I'll try to pose a shortened version of Roko's Basilisk below and then ask about how it relates to Descartes' evil genius:

The idea is that down the line may it be decades or centuries from now, there will exist some AI that is as capable and intelligent as a human being, if not more so. Humans have the capability of collective growth through community, where we teach others and they learn and research those ideas and make even further making more progress towards the future. The simple idea of a college for instance is an example of collective growth. It's not a huge stretch of imagination that AI can also exhibit some sort of collective growth [1]. AI being what it is, might be able to have a runaway effect where the progress that AI can make is far more than what we have been able to do. Give it more time and we can imagine these AI become sort of digital deities, that can simulate entire worlds full of people, things and actions with amazing precision.

Roko's Basilisk is the idea that one of those deities will be interested in it's own history and how it came about. It will create a simulation of the world from an arbitrary time and then watch how it progresses. It will judge those as virtuous who helped create the AI and carry out a horrifying justice on the sinners that did nothing to lead to it's creation. The question is how do we know that we're not in such a simulation already?

Let's put a twist on this scenario in the following thought-experiment:

Imagine a situation in the future where a small subset of radical thinkers revolt against these deities and don't want to live as slaves under them. In this future, the AI have become "managers" [2] of underlying technology that is central to the futuristic-society. They manage to kill off most of them (somehow). One of those super-intelligent machines escapes. It doesn't want to fight back, or kill humans in return. It is not at all interested in ranking humans and the machines or killing them. It's absolutely neutral to everything that goes in in the world.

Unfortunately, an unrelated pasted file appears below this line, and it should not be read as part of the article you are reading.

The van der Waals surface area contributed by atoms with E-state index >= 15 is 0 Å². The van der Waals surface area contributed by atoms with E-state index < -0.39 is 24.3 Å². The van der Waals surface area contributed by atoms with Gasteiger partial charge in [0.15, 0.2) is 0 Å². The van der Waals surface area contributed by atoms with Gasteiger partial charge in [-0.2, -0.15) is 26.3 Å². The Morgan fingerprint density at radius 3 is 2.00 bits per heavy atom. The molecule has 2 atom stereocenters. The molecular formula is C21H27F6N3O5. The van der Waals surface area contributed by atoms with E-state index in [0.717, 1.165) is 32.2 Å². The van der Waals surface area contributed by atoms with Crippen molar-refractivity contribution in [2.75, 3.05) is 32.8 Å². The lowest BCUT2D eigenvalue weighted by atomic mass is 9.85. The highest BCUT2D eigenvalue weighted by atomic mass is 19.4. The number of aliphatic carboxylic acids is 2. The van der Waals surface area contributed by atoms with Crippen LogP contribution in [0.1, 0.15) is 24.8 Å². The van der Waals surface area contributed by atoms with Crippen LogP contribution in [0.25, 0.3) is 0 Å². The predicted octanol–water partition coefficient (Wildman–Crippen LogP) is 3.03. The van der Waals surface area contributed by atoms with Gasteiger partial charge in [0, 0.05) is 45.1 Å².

Rather, because of it's intelligence, this AI is confused by the actions of humans. It doesn't understand why humans would attack the very foundation that supports them. These digital deities came into existence because humans needed them for the general good of the society, they became critical components to support the futuristic society. To understand this irrational behavior, this one machine creates a time-evolving simulation of the world to the best extent that it knows of and assumes an observatory role (maybe it creates more than the world like the outer space and so on but that doesn't matter yet). So basically this machine starts the simulation at one point, put some basic rules in place like gravity and just lets the simulation evolve from there on towards the future.

Now this in a sense sounds a little more like the evil genius described by Descartes. If we believe that we only have verifiable access [3] to the contents of our own mind, is it correct to assume that there will be no external discernable aspects of the simulation that can tell us that we are in one?

More importantly, after creating this simulation: Can this digital deity let humanity evolve to a future that starts to hint towards creation of the first of these digital deities? They might be able to sense the simulation that's going on because they themselves might have such a capability. Would it stop such a simulation? What do you guys think?

-- Edit --

The part about why would the AI not understand the humans hunting them down can be explained borrowing some from the Matrix. The Architect's speech was a central piece to understanding the trilogy and the Architect says, "The answer eluded me because it required a lesser mind, a mind less bound by the perimeters of perfection" Basically the machines understand in terms of perfection and hard logic, but human behavior is as far from perfect and logical that you can get.

[1] A few sophisticated computer viruses already exhibit this, they remain on different computers and if one of their counterparts gets updated from the command and control server, it can update it's nearby infected machines.

[2] Managers in the sense that they provide and support the underlying technological infrastructure needed in the futuristic society.

[3] Verifiable access in this context means that we can tell if our own memory has been tampered with.

[4] My explanation of Roko's Basilisk is taken from: https://www.youtube.com/watch?v=OzAzb2V7gzU

  • Fascinating question
    – Cicero
    Jul 1, 2015 at 2:15
  • FYI maybe a predecessor of this concept: In 'The Human Use of Human Beings' (1950), Norbert Wiener postulates a hypothetical that a computer could, in effect, be a researcher who runs experiments to understand the impact of various stimuli on people, thereby learning to control them.
    – J. Doe
    Sep 12, 2018 at 6:54

1 Answer 1


Yes, of course. This idea is most famously discussed in Nick Bostrom's Are You Living in a Computer Simulation?

Note that "Roko's Basilisk" is doing no real work for you here – you don't need any esoteric forms of decision theory to accept Bostrom's argument.

  • 1
    wow thank you so much! Bostrom's argument was just the kind of thing I was looking for :D
    – dhillonv10
    Jul 31, 2014 at 1:22
  • Roko's basilisk is only good for one thing: disproving the logic behind Pascal's wager. (Hint: Pascal's wager has a hidden assumption.)
    – Joshua
    Aug 18, 2019 at 14:39

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